Had it been fully human, it would have been confused upon awakening, but it wasn't fully human. As such, it was immediately aware of a large amount of information, some of which didn't make any sense, but it wasn't worried. It knew what "worry" meant. It just didn't feel that particular emotion, at present. Maybe it would, some day, but not at present. Somehow it knew that, given time, this or that piece of information would settle into its appropriate place in relationship to all the other bits of knowledge floating around in its...
It knew what "brain" meant too, but was aware it didn't have one. It didn't worry about that either.
Awareness announced that it wasn't "real" in the sense that it had no body. It wasn't a creature, per se. It was more of a concept that had an almost, but not quite, physical reality. It realized it was "hungry," but not in the human sense of the concept. The fact that it didn't know what it was hungry for didn't bother it. It knew, somehow, that sustenance would be forthcoming. It had some kind of task to complete, and when that was achieved, it sensed it wouldn't be hungry any more.
It reflected, for a while, on the fact that it had been human at one time, or at least nearly so. It didn't remember that phase of its life, or what it had felt like, but it knew that would return as well, in time. "Return from where?" it asked itself. "Where have I been?" It drifted, knowing it was invisible to human eyes. "Why am I here now?" it wondered. "What am I?"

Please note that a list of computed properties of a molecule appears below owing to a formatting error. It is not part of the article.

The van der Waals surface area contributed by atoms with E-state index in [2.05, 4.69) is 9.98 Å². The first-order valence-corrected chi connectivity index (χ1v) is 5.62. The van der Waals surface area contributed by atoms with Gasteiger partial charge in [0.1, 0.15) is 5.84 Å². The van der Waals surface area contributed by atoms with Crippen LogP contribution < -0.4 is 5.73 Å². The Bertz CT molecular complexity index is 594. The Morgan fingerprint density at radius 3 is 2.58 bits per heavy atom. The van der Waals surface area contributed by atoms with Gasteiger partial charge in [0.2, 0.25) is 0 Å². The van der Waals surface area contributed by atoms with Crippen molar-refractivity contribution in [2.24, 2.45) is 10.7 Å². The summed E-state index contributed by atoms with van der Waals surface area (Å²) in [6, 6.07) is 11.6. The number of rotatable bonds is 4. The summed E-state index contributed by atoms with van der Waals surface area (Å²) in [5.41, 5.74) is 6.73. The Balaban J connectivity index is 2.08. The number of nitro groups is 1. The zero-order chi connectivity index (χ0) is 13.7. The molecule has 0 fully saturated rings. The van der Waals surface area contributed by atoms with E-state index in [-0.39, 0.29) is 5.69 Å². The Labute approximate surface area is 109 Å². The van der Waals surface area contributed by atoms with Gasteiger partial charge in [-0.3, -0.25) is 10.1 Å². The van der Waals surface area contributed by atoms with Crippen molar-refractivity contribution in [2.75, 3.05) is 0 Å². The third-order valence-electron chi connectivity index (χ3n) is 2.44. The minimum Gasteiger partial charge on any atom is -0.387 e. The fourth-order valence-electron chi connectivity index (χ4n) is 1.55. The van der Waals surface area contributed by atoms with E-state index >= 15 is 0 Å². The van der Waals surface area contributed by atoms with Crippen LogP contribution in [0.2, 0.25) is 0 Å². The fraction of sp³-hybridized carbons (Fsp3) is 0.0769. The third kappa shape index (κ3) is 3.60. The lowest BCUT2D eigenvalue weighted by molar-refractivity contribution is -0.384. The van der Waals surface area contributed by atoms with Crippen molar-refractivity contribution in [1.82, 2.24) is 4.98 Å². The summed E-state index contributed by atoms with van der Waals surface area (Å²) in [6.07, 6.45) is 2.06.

A concept formed in its consciousness. Ghost. It decided it was a ghost. But whose ghost? It decided that didn't matter. It was content to be, simply, "Ghost."
It took an interest in its immediate surroundings. It had no "eyes" but knew it was perceiving the reality around it as if it did. That was yet another thing it didn't fret about. None of that mattered. All that mattered was that it had a task to pursue. It realized it didn't know what that task was.
If it had had shoulders, they might have shrugged.
That, too, would take care of itself.
And yet it could move around. It did so, exploring its immediate environment. Realization came to it that it could only move within certain bounds. It concentrated on the thing nearby. The knowledge that it was a construct of steel, plastic, copper and a few other materials didn't announce its purpose. There was the smell of oil about it, and the memory of motion in its components. It was a machine of some sort. The ghost wondered idly why there seemed to be a feeling of incompleteness about the thing.
That was interesting only in as much as it became clear that it was tied to this machine in some way. It could move away from the machine, but when it did so it felt wrong, somehow. The urge to return to the device grew stronger and stronger, the farther away the ghost floated.
In the end it hovered over the machine ... just waiting.